After a brief period of feigned disinterest, I broke down and bought an Apple TV shortly after they were introduced. Prior to the “version 2” upgrade, I mostly used it to watch Podcasts and the occasional downloaded TV show. It’s gotten more use since the upgrade and we’ve been quite happy with the movie-rental experience. But the great not-so-hidden feature I really love is the ability to view trailers for movies in the iTunes store.
I love a good movie trailer. A well-made trailer gets you interested in the movie without giving away too much of the plot or deceiving you into thinking it’s a completely different movie. The very best are creative and original in their own right. Apple TV has trailers for pretty much all of the movies in its catalog (I should note that these are also available through iTunes as well). I admit I’ve spent far too much time lately viewing these things. Unfortunately, only a handful have really stood out.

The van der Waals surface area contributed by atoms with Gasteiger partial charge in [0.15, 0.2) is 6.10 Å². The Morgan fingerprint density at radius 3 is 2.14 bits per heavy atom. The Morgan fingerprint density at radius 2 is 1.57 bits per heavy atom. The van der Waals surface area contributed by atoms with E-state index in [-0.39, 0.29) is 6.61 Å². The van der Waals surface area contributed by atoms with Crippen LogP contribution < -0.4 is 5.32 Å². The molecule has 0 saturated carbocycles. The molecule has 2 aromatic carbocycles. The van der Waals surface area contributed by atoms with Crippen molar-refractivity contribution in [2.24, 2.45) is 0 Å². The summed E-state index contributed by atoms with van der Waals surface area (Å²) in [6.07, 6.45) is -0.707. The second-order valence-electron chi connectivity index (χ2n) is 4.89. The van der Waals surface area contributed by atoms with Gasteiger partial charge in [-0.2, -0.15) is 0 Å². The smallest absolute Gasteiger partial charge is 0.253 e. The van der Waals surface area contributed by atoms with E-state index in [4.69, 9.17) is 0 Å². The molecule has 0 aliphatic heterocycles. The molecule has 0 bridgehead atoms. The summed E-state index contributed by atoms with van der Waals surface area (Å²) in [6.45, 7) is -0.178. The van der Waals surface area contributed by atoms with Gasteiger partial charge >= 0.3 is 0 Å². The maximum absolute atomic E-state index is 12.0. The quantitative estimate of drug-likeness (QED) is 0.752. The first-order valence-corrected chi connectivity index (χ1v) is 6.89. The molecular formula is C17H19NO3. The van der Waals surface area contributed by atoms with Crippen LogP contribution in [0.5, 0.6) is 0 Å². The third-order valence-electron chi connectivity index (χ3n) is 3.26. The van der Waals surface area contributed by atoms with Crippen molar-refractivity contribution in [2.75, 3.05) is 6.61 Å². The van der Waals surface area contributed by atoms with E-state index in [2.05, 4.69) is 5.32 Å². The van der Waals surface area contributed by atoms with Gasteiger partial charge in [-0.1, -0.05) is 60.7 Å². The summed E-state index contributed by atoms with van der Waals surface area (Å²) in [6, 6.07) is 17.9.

Today Kottke has a post about Pablo Ferro and his work with Stanley Kubrick. Ferro’s trailers for Dr. Strangelove or: How I Learned to Stop Worrying and Love the Bomb was the first one I came across that really caught my eye:
It’s weird and trippy and absolutely brilliant. Ferro also made the trailer for Kubrick’s A Clockwork Orange which somehow manages to be just as unnerving and cringe-inducing as the movie itself, yet completely different.
Kottke’s post also mentions that Ferro did the opening titles for Dr. Strangelove. I remember when I saw the movie for the first time (circa 1986 or so) how similar the titles were to those in the Talking Heads movie Stop Making Sense. Well, it turns out Pablo Ferro was responsible for those, as well.
In case you don’t get the title of this post, watch this (warning: R-rated).